By Callum Paton
A London panel investigating the plight of Uyghurs in China on Friday heard witness testimony of torture and gang rapes, in a process slammed by Beijing as a mendacious smear.
Witnesses described squalid conditions and brutality in camps in the northwestern Chinese region of Xinjiang, with one claiming a woman had died after undergoing forced sterilisation.
The nine UK-based jurors of the “Uyghur Tribunal”, including lawyers and human rights experts, convened the first of two evidence sessions ahead of the intended publication of a report in December on whether China is guilty of genocide.
“Allegations made against the PRC (People’s Republic of China) are grave,” tribunal chair Geoffrey Nice said at the opening of the first four-day session, adding that they included numerous breaches of the UN Declaration of Human Rights.
The tribunal is not affiliated with any government, and China has refused to participate, branding it a “machine producing lies”. Beijing has slapped sanctions on Nice, a former UN war crimes prosecutor, and others involved.
However, lawyers for the tribunal said the US and Australian governments had offered to provide relevant material, complementing thousands of pages of documentary evidence already compiled.
It was set up at the request of the World Uyghur Congress, the largest group representing exiled Uyghurs, which lobbies the international community to take action against China over alleged abuses in Xinjiang.
But Nice and his colleagues have vowed that the panel’s work will be “impartial” and led by evidence.
Qelbinur Sidik, an ethnic-Uzbek teacher from Xinjiang’s capital Urumqi, said she was ordered by Communist Party bosses to teach Chinese in two fetid and crowded “re-education” camps — one male and one female — for Uyghurs.
The so-called students were made to wear shackles during hours-long classes, she told the tribunal.
“The police, the guards in the camp, they didn’t see the male prisoners as human beings,” Sidik said. “They enjoyed watching them being humiliated and their suffering was for them their joy.”
Female prisoners were allegedly abused when they were taken for interrogation. “They were not only tortured but also raped, sometimes gang-raped,” Sidik said.
Forced sterilisation of Uyghur women was common and in one instance, a female prisoner died from the process, she added.
Sidik said she was also subjected to forced sterilisation before she was given a visa to visit her daughter in the Netherlands and fled China.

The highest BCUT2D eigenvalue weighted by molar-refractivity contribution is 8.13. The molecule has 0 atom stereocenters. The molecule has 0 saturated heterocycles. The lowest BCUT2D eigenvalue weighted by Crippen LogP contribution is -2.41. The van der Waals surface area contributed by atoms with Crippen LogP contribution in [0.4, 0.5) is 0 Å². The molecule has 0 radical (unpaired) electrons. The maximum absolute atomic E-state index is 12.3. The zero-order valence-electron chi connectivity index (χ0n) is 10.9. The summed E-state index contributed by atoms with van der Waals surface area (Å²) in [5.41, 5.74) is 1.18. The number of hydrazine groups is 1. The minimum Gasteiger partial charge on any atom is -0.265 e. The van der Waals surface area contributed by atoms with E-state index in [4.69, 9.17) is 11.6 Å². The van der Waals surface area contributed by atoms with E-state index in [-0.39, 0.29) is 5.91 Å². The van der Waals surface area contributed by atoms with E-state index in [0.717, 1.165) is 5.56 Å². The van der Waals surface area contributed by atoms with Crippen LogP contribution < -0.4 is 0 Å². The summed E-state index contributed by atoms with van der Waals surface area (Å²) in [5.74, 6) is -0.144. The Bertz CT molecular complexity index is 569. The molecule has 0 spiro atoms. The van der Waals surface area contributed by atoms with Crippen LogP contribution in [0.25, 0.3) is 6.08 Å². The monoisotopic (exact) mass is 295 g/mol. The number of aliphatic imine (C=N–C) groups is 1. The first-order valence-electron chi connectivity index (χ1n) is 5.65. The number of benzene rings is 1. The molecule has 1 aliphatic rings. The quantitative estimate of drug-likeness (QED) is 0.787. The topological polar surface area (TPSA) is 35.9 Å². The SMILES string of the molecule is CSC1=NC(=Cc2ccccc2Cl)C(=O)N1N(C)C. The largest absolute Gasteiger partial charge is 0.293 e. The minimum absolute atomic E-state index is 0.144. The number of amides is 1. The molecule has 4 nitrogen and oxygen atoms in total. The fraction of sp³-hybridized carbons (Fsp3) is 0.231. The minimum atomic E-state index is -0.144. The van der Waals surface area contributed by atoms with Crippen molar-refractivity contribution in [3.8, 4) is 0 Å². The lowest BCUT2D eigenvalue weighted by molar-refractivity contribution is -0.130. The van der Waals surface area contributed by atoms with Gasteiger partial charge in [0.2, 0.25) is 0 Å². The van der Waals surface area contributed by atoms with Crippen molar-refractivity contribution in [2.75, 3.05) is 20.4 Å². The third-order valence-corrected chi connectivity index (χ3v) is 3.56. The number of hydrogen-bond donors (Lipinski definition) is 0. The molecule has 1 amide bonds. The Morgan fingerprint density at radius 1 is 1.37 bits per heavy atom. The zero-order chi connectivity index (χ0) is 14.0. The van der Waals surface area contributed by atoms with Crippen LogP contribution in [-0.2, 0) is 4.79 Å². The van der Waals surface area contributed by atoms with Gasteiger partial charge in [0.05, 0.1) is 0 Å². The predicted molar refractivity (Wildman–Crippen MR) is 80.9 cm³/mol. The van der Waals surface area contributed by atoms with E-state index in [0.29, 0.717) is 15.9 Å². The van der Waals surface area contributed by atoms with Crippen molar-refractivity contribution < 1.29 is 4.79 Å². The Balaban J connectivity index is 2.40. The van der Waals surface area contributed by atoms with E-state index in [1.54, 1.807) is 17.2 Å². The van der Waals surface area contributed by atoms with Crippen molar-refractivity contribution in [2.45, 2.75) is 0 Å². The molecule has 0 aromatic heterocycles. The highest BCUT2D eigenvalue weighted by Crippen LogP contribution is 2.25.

“The things that I have witnessed and I experienced, I cannot forget even for a day,” she said. “I am a woman myself, I have a daughter. I don’t wish anyone to suffer like that.”
The tribunal also heard from Omir Bekali, a Kazakh national with Uyghur heritage, who was arrested when visiting family in Xinjiang on a visit from Kazakhstan.
At one point in his testimony he put on chains to show the panel how he had been held in a camp for over seven months.
“For the first four days and nights, I was tortured intensely,” he said.
“I was hung from the ceiling,” Bekali explained, adding that he was beaten all over his body and on the soles of his feet.
He said his father had been killed and his brother left disabled following torture. “My father died and my sister and brother were branded terrorists,” he told the tribunal.
Rights groups say up to one million Uyghurs and people from other ethnic-Turkic minorities are detained in internment camps in Xinjiang.
The allegations heard at the tribunal are consistent with many other accounts emanating from the camps, leading the US government to declare that a genocide is underway.
But China insists they are for the educational improvement of Xinjiang residents, to deter extremism and boost incomes.
“This pseudo tribunal has nothing to do with the law. It is embezzling the name of a ‘tribunal’ to engage in anti-China politics,” Chinese foreign ministry spokesman Wang Wenbin said Thursday.
“This so-called tribunal has also entangled a group of people whose opposition to China is their profession and livelihood,” he added, noting the backing of the World Uyghur Congress.
Dolkun Isa, the president of the Congress who was granted asylum in Germany, also addressed the panel.
“Because of my activities abroad my whole family have faced monitoring and harassment,” he said.
“I have no idea how many of my family members are in concentration camps or detention and how many are alive.”
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